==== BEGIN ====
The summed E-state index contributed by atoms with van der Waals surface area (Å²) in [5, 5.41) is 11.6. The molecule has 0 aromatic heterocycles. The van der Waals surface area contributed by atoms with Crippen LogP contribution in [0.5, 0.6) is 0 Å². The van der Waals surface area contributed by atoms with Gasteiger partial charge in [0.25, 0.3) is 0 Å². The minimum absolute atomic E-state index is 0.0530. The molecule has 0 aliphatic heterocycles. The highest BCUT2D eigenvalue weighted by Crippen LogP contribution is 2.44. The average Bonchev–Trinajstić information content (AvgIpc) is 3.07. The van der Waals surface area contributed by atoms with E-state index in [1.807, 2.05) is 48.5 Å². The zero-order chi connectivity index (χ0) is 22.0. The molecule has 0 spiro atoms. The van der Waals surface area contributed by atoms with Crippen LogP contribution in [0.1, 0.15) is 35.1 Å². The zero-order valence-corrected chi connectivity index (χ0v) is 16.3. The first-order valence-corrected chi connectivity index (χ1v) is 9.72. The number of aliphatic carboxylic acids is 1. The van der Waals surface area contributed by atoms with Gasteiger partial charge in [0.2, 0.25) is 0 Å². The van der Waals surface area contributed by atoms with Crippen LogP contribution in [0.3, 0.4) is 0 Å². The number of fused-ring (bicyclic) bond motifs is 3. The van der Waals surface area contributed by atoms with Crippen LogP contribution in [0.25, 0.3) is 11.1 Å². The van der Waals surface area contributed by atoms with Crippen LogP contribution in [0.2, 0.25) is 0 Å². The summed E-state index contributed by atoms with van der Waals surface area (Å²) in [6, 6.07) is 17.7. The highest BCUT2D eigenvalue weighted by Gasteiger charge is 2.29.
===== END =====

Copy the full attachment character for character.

The summed E-state index contributed by atoms with van der Waals surface area (Å²) in [5, 5.41) is 11.6. The molecule has 0 aromatic heterocycles. The van der Waals surface area contributed by atoms with Crippen LogP contribution in [0.5, 0.6) is 0 Å². The van der Waals surface area contributed by atoms with Gasteiger partial charge in [0.25, 0.3) is 0 Å². The minimum absolute atomic E-state index is 0.0530. The molecule has 0 aliphatic heterocycles. The highest BCUT2D eigenvalue weighted by Crippen LogP contribution is 2.44. The average Bonchev–Trinajstić information content (AvgIpc) is 3.07. The van der Waals surface area contributed by atoms with E-state index in [1.807, 2.05) is 48.5 Å². The zero-order chi connectivity index (χ0) is 22.0. The molecule has 0 spiro atoms. The van der Waals surface area contributed by atoms with Crippen LogP contribution in [0.1, 0.15) is 35.1 Å². The zero-order valence-corrected chi connectivity index (χ0v) is 16.3. The first-order valence-corrected chi connectivity index (χ1v) is 9.72. The number of aliphatic carboxylic acids is 1. The van der Waals surface area contributed by atoms with Gasteiger partial charge in [0.2, 0.25) is 0 Å². The van der Waals surface area contributed by atoms with Crippen LogP contribution in [0.3, 0.4) is 0 Å². The number of fused-ring (bicyclic) bond motifs is 3. The van der Waals surface area contributed by atoms with Crippen LogP contribution in [0.25, 0.3) is 11.1 Å². The van der Waals surface area contributed by atoms with Crippen LogP contribution in [0.2, 0.25) is 0 Å². The summed E-state index contributed by atoms with van der Waals surface area (Å²) in [6, 6.07) is 17.7. The highest BCUT2D eigenvalue weighted by Gasteiger charge is 2.29.